Any way, like Europe, Japan seems more comfortable with dogs in public spaces than we are here in Canada. They were at all the sites I visited. Not a lot but enough to represent their species. At the bamboo forest in Kyoto, a man was with his aged Akita which calmly accepted attention from and pics with strangers. Looked very Hachiko-like as it lay at the side of the walkway. Shiba Inus everywhere too. Nothing but calm dogs, including the two large Irish Setters (?) I saw.
Either public pressure means you only see calm dogs in public or all dogs are calm because they can go everywhere in public. I lean towards the latter theory.
The other thing that puzzles me – where are all the dogs? So many pet stores (at least where I went), yet only a few dogs out and about at any one time. I know I was in crowded touristy places but still…
On a side note, I try to respect local customs and beliefs but couldn’t bring myself to eat horse (meat) sushi.
A lot of running around the field makes for a happy, tired dog. I still have to keep an eye on his excitement level and with the snow, the ball too. He doesn’t always see where it lands. That’s when we both end up running around the field – he loops around sniffing above the snow while I try to find the ball before I lose track of where it is.
A Happy New Year to you!
Boomer tore around the backyard this morning. Fresh snow. I lobbed snowballs high in the air just to watch him leap into the air over and over again to catch them. A nice way to shake off sleep.
Vet gave Boomer a clean bill of health. His best guess? Male and female dogs are attracted to dogs with infections/blockages fore (ears) or aft. The hypoallergenic diet (less fibre) caused problems which were resolved by the groomer. I’ve slowly switched his kibble to one for sensitivity but with more fibre. I’m also adding water to his meals to improve hydration. Hopefully, that’s all there is to it.
This post gets detailed. If you’re not used to talking about the poop end of things, run away!
Last weekend, a friend and I took our dogs for a walk. Our dogs are generally indifferent to each other once they sniff hello. Near the end of my visit, her dog suddenly took a strong interest in Boomer’s back end. Thought it was odd but didn’t think of it again until a few days later.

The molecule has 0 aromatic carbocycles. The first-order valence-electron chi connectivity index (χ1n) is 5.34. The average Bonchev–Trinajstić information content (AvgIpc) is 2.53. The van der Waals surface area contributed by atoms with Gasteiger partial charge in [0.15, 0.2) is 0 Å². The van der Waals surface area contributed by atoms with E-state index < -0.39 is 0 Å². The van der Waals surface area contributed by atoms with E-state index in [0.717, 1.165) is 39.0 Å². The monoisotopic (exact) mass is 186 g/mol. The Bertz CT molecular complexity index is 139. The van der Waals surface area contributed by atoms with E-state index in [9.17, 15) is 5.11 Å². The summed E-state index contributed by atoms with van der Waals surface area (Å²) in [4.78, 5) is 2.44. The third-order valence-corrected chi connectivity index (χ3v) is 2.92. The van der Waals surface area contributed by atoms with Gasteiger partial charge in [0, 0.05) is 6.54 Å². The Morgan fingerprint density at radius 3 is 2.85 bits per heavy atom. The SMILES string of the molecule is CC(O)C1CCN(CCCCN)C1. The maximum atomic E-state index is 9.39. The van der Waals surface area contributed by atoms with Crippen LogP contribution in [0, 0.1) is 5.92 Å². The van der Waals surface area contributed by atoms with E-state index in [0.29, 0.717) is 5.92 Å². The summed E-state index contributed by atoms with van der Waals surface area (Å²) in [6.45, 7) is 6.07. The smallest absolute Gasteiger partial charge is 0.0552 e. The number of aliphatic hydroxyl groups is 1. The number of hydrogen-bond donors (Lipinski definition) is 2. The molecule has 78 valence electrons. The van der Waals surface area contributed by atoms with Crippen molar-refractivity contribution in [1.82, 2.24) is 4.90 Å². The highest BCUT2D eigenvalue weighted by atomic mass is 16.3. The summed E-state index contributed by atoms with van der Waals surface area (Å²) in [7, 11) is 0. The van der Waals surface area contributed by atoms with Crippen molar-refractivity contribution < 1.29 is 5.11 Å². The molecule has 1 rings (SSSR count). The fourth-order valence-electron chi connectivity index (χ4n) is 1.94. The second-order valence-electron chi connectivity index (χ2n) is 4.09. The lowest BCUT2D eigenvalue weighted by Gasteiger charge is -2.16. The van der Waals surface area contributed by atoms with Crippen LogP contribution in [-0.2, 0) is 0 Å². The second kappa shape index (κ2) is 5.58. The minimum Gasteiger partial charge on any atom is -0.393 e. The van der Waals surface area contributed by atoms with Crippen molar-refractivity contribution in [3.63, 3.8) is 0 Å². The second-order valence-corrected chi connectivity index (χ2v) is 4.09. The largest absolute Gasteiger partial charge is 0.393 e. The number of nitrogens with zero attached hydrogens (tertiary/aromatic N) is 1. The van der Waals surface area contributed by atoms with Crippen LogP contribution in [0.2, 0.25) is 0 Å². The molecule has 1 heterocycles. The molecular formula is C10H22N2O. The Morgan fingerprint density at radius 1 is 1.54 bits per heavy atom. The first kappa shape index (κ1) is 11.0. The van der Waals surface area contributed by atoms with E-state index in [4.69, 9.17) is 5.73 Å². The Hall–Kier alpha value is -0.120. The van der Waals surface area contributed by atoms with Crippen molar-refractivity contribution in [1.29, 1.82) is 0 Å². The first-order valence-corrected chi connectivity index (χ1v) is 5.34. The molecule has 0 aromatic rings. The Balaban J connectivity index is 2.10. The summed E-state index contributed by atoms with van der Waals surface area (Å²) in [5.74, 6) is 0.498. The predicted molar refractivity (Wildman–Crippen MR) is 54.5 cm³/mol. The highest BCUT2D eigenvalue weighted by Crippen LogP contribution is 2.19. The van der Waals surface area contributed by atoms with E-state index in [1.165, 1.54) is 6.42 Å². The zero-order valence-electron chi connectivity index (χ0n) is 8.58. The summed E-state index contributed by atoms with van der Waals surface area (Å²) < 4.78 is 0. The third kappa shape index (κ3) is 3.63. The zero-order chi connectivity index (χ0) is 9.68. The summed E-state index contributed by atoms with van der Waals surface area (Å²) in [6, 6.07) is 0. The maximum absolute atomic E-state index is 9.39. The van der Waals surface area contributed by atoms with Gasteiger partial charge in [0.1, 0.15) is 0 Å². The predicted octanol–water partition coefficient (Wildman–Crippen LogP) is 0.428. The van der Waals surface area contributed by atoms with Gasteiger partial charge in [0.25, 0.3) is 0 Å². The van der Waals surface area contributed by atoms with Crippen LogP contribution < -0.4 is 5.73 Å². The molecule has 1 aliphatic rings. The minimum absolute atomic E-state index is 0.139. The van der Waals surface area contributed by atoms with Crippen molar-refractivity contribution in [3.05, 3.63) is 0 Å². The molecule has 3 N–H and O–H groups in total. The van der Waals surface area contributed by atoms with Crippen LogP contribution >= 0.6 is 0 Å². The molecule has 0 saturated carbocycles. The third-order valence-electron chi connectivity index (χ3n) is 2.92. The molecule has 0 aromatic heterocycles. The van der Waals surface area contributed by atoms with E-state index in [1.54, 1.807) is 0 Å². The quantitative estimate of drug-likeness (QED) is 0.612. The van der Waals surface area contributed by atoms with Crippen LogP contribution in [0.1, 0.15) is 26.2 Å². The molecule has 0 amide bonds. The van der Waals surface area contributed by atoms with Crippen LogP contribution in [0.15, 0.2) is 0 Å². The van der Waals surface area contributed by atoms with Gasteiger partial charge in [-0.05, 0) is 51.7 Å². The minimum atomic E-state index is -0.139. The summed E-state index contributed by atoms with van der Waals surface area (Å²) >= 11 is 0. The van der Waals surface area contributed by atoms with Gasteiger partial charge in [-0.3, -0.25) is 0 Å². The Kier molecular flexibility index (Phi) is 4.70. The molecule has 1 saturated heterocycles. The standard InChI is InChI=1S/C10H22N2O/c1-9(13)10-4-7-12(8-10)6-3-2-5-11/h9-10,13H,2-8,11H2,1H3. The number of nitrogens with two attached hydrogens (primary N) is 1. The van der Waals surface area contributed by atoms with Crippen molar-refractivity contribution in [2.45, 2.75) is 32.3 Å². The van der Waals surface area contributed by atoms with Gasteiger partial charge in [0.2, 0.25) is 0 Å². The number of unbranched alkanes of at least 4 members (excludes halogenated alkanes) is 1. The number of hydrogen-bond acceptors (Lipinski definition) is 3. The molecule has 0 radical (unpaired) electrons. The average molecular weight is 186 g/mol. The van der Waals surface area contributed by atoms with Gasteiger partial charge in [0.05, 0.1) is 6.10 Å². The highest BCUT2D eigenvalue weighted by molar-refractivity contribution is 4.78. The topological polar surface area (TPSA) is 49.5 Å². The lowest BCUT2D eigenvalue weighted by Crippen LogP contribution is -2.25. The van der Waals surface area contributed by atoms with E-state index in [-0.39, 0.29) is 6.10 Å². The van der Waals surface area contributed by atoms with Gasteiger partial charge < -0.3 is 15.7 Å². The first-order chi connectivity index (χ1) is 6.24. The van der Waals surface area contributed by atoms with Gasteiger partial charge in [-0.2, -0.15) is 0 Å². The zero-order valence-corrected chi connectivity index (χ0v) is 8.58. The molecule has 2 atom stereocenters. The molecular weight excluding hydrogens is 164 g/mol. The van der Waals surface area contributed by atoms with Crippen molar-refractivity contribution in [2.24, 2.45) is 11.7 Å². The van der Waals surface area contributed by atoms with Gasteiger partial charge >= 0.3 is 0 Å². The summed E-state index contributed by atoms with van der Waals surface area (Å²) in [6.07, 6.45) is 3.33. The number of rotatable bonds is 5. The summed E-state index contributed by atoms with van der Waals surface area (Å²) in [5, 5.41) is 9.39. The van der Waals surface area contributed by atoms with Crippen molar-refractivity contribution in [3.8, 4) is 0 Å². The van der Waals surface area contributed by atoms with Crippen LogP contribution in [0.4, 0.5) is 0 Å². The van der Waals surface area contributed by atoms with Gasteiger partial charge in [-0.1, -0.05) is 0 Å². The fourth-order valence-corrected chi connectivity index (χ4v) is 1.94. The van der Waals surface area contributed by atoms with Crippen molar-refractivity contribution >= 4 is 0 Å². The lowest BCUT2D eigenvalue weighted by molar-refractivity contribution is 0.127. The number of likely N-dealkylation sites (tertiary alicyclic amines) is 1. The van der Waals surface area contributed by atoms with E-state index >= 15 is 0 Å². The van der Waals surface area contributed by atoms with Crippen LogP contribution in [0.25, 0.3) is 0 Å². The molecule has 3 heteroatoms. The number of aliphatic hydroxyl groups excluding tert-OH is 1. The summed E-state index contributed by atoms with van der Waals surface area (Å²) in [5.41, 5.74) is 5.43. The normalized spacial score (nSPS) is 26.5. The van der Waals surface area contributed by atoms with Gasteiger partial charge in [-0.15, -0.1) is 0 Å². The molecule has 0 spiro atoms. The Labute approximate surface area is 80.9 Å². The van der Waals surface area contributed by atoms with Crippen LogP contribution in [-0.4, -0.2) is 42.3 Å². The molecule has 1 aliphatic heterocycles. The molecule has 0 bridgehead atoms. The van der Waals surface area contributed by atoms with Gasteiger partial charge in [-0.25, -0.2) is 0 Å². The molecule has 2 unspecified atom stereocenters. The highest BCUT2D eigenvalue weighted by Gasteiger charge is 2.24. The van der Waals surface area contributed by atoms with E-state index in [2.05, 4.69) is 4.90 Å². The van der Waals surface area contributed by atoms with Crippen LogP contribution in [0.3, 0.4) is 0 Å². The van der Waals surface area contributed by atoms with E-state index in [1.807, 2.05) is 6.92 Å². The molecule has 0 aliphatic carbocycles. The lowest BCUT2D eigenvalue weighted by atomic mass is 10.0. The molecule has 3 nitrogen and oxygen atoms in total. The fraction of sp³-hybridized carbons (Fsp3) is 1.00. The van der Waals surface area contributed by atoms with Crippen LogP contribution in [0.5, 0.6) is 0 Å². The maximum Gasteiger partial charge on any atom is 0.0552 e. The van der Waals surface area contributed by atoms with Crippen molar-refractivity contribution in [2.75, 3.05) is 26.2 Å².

Due to a temporary change in routine, Boomer went to big dog daycare this week for three days. Although there were a few new dogs since his last visit last year, the main pack was the same. When I went to pick him up the first day, the owner (she’s a hardcore lab person) asked if Boomer had been around an intact female in heat. Apparently, a lot of the male dogs (neutered and not) were treating him like he was one. They had to group him with females to give him a break from all the attention. They said the dogs were better behaved whenever Boomer went for a swim in the pool. They suggested I take him to the vet and perhaps ask for the adrenals to be checked.
I called the vet clinic to see what they advised. The vet tech phoned back, left a message that said my vet thought it was a behavioural issue of submission (Boomer) and dominance. I disagreed but didn’t have time to follow up. When I told the dog daycare owner, she vehemently disagreed. She pointed out that dogs who played with Boomer before were now acting differently towards him and that he was not a submissive dog. My thoughts exactly.
The next two days, the report was the same. By Friday, male dogs (neutered or not), one female dog and a four-month old puppy were also persistently harassing Boomer. I asked the groomer to check his anal sacs. They were full but not impacted. She expressed them and noted the colour was darker than normal. Then, before I could stop her, she checked for polyps (said there were none). When she held up her gloved hand, there was dark blood on her fingers (she said she hadn’t scratched any surface).
For the second time, the owner strongly recommended I take Boomer to the vet. With blood involved, that would be a yes. Adding to that, Boomer has recently been acting constipated on and off but no blood in his stools. Thought of adding pumpkin to his meals but he was still doing his business regularly (which the daycare staff confirmed), so didn’t think it was anything serious.
The mention of blood netted an appointment (a rectal exam and probably blood work) at the vet’s. They’re busy unfortunately, so not until Tuesday.
No swimming at the dog beach until I know what’s going on.
Dog beach again this morning. ‘Twas fun.
A little too early to think of but now that the dog beach is a go, I was wondering how cold is too cold. Boomer loves, loves, loves the water and it’s far more forgiving on his joints for fetch. What to do in winter? Labs were bred to retrieve in cold water but they can still get hypothermia. I know our visits would be short – 10, 15 minutes max – because I’m not going to stand outside for longer than that on those cold, wet winter days.